The ample rains that ended California’s historic drought this year may have dampened the state’s residential solar industry, but the weather can’t claim as much credit as net metering changes.
That’s right — when it comes to solar’s success, it’s still all about policy, as illustrated by a panel on the North America solar market at this week’s Intersolar.
With 35% fewer installs in Q1 year over year, is California residential solar a loser? And who were the winners in 2016 – 2017?
Policy trumps — well, just about everything else
Stress about the slowdown of the residential sector has moved beyond industry insiders to the pages of the New York Times, which cited saturation of the California market as one cause. That’s too bad, because the negative press is itself a cause for the slowdown, according to Kelly Knutsen, Senior Policy Advisor at CALSEIA. Bad lead gen tactics haven’t helped either.
Still, the biggest culprit, not surprisingly, is policy. We can blame the weather, but Knutsen’s chart on the San Diego area — which had about the same rainfall this year as last year — shows what happened when Net Metering 2.0 kicked in there in the middle of its sunniest season:
What’s often as harmful as bad policy is policy uncertainty. A looming uncertainty is the “national proliferation” of net metering and retail rate reforms, said Galen Barbose, a research scientist at the Lawrence Berkeley National Laboratory. That includes time of use (TOU) rates, which may be shifted in a way that would slow solar adoption.
Fixed charges can also have devastating effects on the rooftop solar market. While some utilities have proposed charges as high as $50 a month, that’s unlikely to happen, said Barbose — which is good, because it could reduce nationwide residential solar growth by 90%. Even more modest increases of about $10 could reduce the sector’s long-term growth by 15% nationwide.
Demand charges represent a serious threat for residential solar, said Barbose, since residential customers don’t have the ability to moderate those charges. When Salt River Project rolled out demand charges in 2015, that led to an abrupt dropoff in residential solar:
And then there’s Suniva — speaking of uncertainty. Elizabeth Sluder, a partner at Morrison Foerster, noted that while uncertainty about the case isn’t freezing investment, it’s already slowing down solar development, something that’s been corroborated by more than one solar company.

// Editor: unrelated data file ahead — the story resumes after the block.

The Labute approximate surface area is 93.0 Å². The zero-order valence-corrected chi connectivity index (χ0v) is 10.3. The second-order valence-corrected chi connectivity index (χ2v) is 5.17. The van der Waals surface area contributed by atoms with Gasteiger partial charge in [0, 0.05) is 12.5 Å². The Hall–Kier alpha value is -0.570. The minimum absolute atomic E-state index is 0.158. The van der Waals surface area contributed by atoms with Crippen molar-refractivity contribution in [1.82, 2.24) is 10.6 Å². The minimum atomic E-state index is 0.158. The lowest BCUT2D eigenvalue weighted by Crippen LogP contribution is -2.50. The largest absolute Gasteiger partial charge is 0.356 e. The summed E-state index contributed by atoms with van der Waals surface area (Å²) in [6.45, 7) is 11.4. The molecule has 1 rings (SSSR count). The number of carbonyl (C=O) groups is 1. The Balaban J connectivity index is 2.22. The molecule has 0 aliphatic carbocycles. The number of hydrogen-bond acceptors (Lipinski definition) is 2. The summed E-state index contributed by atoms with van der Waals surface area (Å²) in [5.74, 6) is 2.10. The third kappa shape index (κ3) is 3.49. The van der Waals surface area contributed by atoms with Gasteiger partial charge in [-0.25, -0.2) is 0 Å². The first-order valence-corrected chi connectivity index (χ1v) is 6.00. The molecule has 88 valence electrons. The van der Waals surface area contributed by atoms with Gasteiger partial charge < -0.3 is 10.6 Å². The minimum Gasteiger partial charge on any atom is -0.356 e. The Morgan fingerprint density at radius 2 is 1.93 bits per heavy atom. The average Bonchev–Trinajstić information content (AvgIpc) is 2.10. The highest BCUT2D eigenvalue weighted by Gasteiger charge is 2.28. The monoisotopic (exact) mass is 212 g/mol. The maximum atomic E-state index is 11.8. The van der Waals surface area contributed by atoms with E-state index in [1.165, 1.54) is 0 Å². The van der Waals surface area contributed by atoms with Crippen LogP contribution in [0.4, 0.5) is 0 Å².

What’s working in solar
Not surprisingly, policy is also a leading character in solar’s success stories. Sarah Wright, Executive Director of Utah Clean Energy, showed how strong policies moved Utah from an F to a double A in the Freeing the Grid assessment, and helped the state more than double its rooftop solar in the last few years.
Community Choice Aggregation (CCA) shows early signs of becoming a big success story in California, facilitated by a 2002 law that enabled the programs in the state. Already, 1 million California residents are part of a CCA, and CCAs now being considered would cover another 15 million — that’s about 40% of the state’s population. By some estimates, in 5 years, 60% of California investor-owned utility (IOU) customers will be part of a CCA. That means that a large percentage of California solar customers wouldn’t be subject to utilities’ rates and regulations, and it could open up more solar markets through programs like community solar and feed-in tariffs.
Storage could also be a major bright spot — again, if we have the policies to support it. Storage is key to solar’s future success, and as Aram Shumavon, founder and CEO of Kevala, pointed out, storage can help balance local and system needs with customer needs.
According to Knutsen, nearly 1 GW of utility-scale storage will be installed in California by 2018, with another 130 MW behind the meter. He wasn’t the only one at Intersolar to declare that storage today is where PV was in 2007 — and we know what happened there.
Too soon to declare victory?
Andrew Beebe of Obvious Ventures believes “we should all be declaring victory right now.”
He conceded that we’re about to enter into “a whole new world of annoyance,” which includes, of course, the Suniva case. But he insisted that the planet is winning, small businesses are winning, and we’re on an “inexorable move toward 100% renewable.”
A nice note to end on, but as inevitable as clean energy seems to those of us in the industry, they don’t call it the “solarcoaster” for nothing. And most would consider the trade case more than an “annoyance.”
Just a day after a rousing social media push at Intersolar to support SB 700, which aimed to be a “California Solar Initiative for storage,” the bill was halted in the state Assembly. That underscores both the volatility of the policy landscape and the need to keep fighting to move clean energy forward.